Replies to this message: Message 16 by Taz, posted 06-16-2012 10:03 PM xongsmith has responded

jar
Member
Posts: 30701
From: Texas!!
Joined: 04-20-2004
Member Rating: 1.7

 (2)
 Message 13 of 137 (665751) 06-16-2012 8:52 PM Reply to: Message 9 by Taz06-16-2012 7:59 PM

 If you can't apply this example to real life example, then your imagination sucks.

I can't apply that example to anything in real life. I can't even determine whether you are trying to show something, misdirect attention or just plain don't know how to make a drawing.

Anyone so limited that they can only spell a word one way is severely handicapped!

 This message is a reply to: Message 9 by Taz, posted 06-16-2012 7:59 PM Taz has not yet responded

xongsmith
Member
Posts: 1850
From: massachusetts US
Joined: 01-01-2009

 Message 14 of 137 (665753) 06-16-2012 9:35 PM Reply to: Message 1 by Taz06-16-2012 5:48 PM

OKAY.......my hipshot, common sense guess, without the needed information Taz left us to assume......

assuming the drawing is as i assumed in Message 3, and that the whole experiment apparatus is perhaps on a carpet-ish unyeilding surface where the triangular support cannot slide on it, but the circular support can roll on it, and that all parts of the experiment are unattached in any way, whether by glue or magnetism or molecular attraction otherwise and that the beam, being of this world and subject to the visual recognition of common sense eyes, is ordinary and will bend some before it breaks, the "Fail" here must be a fall first, not a break - unless he defines it as a break, in which case we follow the fall down. Here is why:

The beam will begin to bend before it breaks, making the endpoints A and B on it get closer together by an infinitesimally small amount at first. At this infinitely small step in time, the 2 ends move towards the middle, meaning that the end on the left drops precipitously down the triangle while the right end still rides pretty high on the circle. The next infinitesimally small increment in time finds the left end splaying out the triangular side, being a right angle triangle positioned so badly for the beam, lifting it's right corner off the rug, while the left side begins to slide off the circle, rolling it away to the right. Because Taz drew the right triangle not isosceles but 3-4-5-ish with the 5-ish pointing up, the left side is quicker to descend overall and quickly the hypotenuse meets the beam with an audible snapping sound. Then the circular descending rolling-away motion at the right completes and the right end touches the rug first. It is at this point that the relative power of the 2 forces, P, come into play. The one on the right initially got to bear down harder as the left side fell faster, but then the hypotenuse ended that and the one on left got a jolt of stubborn resistence. I suspect that, now, the common sense world beam, if "failing" meant breaking before falling, would break on the left side just fractions of a second before the right side gave way. By the time the P on the right gets to hit the beam full on, it is already on the ground, too late, and might even bounce.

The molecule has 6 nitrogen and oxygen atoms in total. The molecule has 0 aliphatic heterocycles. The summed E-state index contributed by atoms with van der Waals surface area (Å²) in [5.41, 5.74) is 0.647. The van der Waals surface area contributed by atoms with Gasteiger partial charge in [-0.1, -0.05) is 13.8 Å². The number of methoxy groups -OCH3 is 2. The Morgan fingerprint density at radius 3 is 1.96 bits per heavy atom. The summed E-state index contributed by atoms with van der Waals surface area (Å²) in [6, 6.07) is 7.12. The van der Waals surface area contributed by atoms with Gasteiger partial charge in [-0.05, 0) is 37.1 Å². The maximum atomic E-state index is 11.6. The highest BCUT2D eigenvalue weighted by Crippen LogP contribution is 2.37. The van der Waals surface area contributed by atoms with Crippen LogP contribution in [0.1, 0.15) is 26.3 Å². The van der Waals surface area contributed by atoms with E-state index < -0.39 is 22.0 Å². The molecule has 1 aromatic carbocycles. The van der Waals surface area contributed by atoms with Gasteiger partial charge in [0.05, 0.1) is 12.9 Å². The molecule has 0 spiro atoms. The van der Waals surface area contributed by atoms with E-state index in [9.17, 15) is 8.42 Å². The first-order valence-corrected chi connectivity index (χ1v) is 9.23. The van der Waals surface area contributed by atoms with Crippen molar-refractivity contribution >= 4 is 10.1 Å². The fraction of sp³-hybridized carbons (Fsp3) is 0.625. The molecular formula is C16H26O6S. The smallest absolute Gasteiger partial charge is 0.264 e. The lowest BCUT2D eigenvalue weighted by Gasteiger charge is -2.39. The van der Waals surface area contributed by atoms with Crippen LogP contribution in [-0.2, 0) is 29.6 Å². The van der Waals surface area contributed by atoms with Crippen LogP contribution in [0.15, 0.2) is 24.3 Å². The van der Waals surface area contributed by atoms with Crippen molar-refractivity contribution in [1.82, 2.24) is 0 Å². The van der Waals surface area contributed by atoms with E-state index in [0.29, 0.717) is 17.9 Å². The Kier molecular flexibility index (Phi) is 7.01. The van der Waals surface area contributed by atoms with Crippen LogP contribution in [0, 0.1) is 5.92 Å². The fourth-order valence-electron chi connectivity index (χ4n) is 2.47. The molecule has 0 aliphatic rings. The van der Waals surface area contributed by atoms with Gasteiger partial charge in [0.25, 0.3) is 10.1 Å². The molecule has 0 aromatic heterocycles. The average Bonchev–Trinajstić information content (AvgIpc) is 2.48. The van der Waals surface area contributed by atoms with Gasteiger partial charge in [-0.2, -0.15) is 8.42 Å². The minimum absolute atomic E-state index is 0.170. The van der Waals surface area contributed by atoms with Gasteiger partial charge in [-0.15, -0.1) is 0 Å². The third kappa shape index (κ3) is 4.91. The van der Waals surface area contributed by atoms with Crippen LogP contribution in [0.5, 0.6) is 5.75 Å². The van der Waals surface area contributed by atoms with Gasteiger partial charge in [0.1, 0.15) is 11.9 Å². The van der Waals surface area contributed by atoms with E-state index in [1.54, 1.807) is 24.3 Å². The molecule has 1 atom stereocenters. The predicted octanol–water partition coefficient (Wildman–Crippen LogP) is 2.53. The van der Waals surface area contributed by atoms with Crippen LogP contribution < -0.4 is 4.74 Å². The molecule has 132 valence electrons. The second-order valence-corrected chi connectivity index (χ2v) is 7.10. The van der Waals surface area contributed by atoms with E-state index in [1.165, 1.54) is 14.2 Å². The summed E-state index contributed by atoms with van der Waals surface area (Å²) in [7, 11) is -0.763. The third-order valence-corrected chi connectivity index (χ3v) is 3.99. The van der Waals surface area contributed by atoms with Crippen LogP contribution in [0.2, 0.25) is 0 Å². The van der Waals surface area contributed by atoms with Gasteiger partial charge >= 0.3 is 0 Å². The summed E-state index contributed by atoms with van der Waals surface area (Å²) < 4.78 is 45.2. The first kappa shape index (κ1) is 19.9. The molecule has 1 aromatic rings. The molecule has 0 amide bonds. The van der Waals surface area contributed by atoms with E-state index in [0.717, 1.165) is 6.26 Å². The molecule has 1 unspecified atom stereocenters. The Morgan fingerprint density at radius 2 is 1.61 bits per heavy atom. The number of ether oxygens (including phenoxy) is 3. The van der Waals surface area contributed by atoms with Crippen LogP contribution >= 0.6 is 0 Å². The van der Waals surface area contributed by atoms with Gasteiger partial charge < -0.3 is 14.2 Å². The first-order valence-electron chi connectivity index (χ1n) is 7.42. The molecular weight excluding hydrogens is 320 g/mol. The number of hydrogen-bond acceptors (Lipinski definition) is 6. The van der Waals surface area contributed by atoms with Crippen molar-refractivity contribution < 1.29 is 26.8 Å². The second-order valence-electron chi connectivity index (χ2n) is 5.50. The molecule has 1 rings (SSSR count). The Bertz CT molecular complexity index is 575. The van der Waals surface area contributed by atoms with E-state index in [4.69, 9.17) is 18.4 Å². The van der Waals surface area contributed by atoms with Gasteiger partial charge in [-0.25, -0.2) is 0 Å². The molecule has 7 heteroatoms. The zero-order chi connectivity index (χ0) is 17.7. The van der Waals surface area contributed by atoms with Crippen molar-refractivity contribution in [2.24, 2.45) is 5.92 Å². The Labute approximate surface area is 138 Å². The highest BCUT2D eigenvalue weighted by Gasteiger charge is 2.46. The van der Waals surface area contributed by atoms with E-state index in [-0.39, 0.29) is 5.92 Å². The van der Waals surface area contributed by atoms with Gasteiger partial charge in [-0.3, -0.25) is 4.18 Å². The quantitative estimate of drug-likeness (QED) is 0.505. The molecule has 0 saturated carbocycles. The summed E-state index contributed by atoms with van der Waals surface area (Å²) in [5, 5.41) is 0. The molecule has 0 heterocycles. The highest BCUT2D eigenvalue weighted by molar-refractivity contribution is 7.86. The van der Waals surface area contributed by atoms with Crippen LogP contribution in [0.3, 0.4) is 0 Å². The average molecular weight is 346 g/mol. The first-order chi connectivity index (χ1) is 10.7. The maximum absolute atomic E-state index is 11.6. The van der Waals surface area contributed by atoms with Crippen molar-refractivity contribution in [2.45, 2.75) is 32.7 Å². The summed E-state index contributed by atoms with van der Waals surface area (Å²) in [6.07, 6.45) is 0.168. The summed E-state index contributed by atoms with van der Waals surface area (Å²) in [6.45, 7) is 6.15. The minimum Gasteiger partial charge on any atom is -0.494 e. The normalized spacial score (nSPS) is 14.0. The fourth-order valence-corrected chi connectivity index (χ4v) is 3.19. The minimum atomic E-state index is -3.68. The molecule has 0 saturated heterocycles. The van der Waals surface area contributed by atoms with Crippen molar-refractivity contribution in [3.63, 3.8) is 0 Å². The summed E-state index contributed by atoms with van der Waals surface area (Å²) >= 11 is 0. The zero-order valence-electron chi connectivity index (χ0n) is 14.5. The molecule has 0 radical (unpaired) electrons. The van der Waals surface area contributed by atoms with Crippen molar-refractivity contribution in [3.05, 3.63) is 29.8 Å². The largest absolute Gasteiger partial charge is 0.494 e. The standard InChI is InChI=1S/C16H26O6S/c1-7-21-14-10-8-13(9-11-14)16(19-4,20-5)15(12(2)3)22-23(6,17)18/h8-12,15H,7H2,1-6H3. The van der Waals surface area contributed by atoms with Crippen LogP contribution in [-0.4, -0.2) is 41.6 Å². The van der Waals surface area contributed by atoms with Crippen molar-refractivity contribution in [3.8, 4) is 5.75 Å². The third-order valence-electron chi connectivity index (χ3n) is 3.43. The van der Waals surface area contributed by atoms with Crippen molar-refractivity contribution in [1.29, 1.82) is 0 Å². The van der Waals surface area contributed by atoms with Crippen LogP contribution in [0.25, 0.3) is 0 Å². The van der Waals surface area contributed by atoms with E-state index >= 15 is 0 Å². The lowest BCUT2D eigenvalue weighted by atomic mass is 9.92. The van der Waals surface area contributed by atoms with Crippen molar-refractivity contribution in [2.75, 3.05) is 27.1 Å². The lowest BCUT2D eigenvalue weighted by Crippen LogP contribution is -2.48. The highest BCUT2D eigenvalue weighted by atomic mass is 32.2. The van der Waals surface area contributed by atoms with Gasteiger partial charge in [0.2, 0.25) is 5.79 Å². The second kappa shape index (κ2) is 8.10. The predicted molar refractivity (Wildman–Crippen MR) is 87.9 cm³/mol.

That would be my hipshot, common sense angle on it, assuming all the things I had to assume about Taz's ill-formed statement of the problem. These assumptions could be way off, yes.

- xongsmith, 5.7d

 This message is a reply to: Message 1 by Taz, posted 06-16-2012 5:48 PM Taz has not yet responded

purpledawn
Member (Idle past 1314 days)
Posts: 4453
From: Indiana
Joined: 04-25-2004

 Message 15 of 137 (665754) 06-16-2012 9:42 PM Reply to: Message 1 by Taz06-16-2012 5:48 PM

Not The Center
Assuming whatever the beam is sitting on is stable and won't move, I would say it will fail at B and C. There's no stress on the middle. The stress is going to be from the pressure points to the ends.

Two kids bouncing on a board. Fun till it breaks.

 This message is a reply to: Message 1 by Taz, posted 06-16-2012 5:48 PM Taz has not yet responded